The first of an almost set of Irish triplets, Rod was known as protector to his two younger sisters Laura and Amy (henceforth to be called Amybeth). At home, he was more of an ally to his older sister, Lisa. It helped to make things even—Lisa & Rod vs. Laura & Amybeth (more commonly referred to as the single unit, “the girls”). And while he was responsible in his duties as a fine brother, he was prone to merciless tickling (sending and receiving), purple Hermans, noogies, etc. You get the picture, he could at once be your staunchest ally, and alternately tease you as only a brother can. He had a silly sense of humor and would practice baseball with girls (if they could catch and throw), and loved our backyard pool. Although that may have worn-off a bit when maintaining the pool became one of his chores.He loved music and singing, baseball and bowling. We all went to the movies often on Saturdays and we loved spending our holidays with all of our Rondeau, Flanagan, and Alcorn cousins. And though his contact with our youngest brother, Dillon, was infrequent, whenever they were together at family gatherings it seemed as though their conversation picked up where it had left off however many years previous.
About 1979, after a brief stint in the Navy, Rod ended up in Carson City, where our parents had relocated in 1974. In Carson, he was often a part of the Proscenium Players productions—he was perfect in his role as the Chief in One Flew Over the Coocoo’s Nest, as he stood at 6’4”. He worked for several years at Al’s Plumbing and then in 1987, Rod relocated to the Pacific Northwest. He loved it there, too, but returned to Carson at least every year to visit our parents, Daniel and Cynthia Cook of Carson City, and to golf, gamble and generally goof-off. He’d often meet up with his high-school friend, Paul Willman for bro weekends in Carson. Paul and Rod’s other dear friend, Stan Shaff know only too well Rod’s style; he could deliver jokes with wit and timing. He could be loud and boisterous. He never let his family or friends down, always helping to lift those in need, Rod was exceedingly generous.Rod was a presence and a real lover of life—he had a terrific sense of humor, but could be a real cynic too, though. He had opinions about most things and wasn’t shy about sharing them. He sometimes had to hold these in check as he forged a path in his field for over 33 years, working his way up from the stock desk to managing the Bellingham, WA location of Central Welding Supply alongside his good friend and co-worker, Marshall Judy. According to Central Welding’s website, “Rod was pivotal in Central Welding Supply’s expansion into the Bellingham / Whatcom County market, as well as for the growth and management of gas reseller partners in Lower Mainland BC.” More importantly, Rod was a great person “He was dedicated to his staff, dedicated to his customers, and never let either down.” This makes sense, because Rod considered so many at Central Welding Supply his family.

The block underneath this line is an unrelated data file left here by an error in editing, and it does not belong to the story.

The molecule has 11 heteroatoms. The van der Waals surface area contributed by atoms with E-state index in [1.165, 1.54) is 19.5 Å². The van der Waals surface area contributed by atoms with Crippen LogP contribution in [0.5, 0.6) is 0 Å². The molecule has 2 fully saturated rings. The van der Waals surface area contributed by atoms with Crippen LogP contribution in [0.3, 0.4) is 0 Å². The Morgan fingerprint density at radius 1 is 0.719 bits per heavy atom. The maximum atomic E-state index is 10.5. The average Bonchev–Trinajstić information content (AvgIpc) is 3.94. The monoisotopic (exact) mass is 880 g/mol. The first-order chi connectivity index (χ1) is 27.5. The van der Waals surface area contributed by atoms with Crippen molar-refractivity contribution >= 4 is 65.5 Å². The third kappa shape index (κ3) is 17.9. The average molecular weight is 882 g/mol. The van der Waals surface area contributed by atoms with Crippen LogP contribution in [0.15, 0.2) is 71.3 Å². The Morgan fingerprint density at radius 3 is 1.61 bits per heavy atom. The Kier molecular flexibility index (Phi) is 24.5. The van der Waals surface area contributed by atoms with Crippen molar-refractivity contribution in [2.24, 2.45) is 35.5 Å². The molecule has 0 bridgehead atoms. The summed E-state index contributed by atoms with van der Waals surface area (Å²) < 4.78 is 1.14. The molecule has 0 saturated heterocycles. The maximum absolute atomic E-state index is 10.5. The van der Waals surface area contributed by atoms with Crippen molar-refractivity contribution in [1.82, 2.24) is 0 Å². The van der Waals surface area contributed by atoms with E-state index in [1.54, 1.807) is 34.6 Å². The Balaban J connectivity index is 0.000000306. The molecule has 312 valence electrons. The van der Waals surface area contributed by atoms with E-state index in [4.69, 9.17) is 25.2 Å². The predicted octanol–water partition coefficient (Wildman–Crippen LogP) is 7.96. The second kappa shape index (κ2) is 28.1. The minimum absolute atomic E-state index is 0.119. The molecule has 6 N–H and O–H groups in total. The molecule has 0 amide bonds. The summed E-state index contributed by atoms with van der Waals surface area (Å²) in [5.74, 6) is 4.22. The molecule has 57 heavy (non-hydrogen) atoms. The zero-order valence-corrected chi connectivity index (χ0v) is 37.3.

Rod will be missed by his family, friends, and co-workers. He was greatly loved by so many.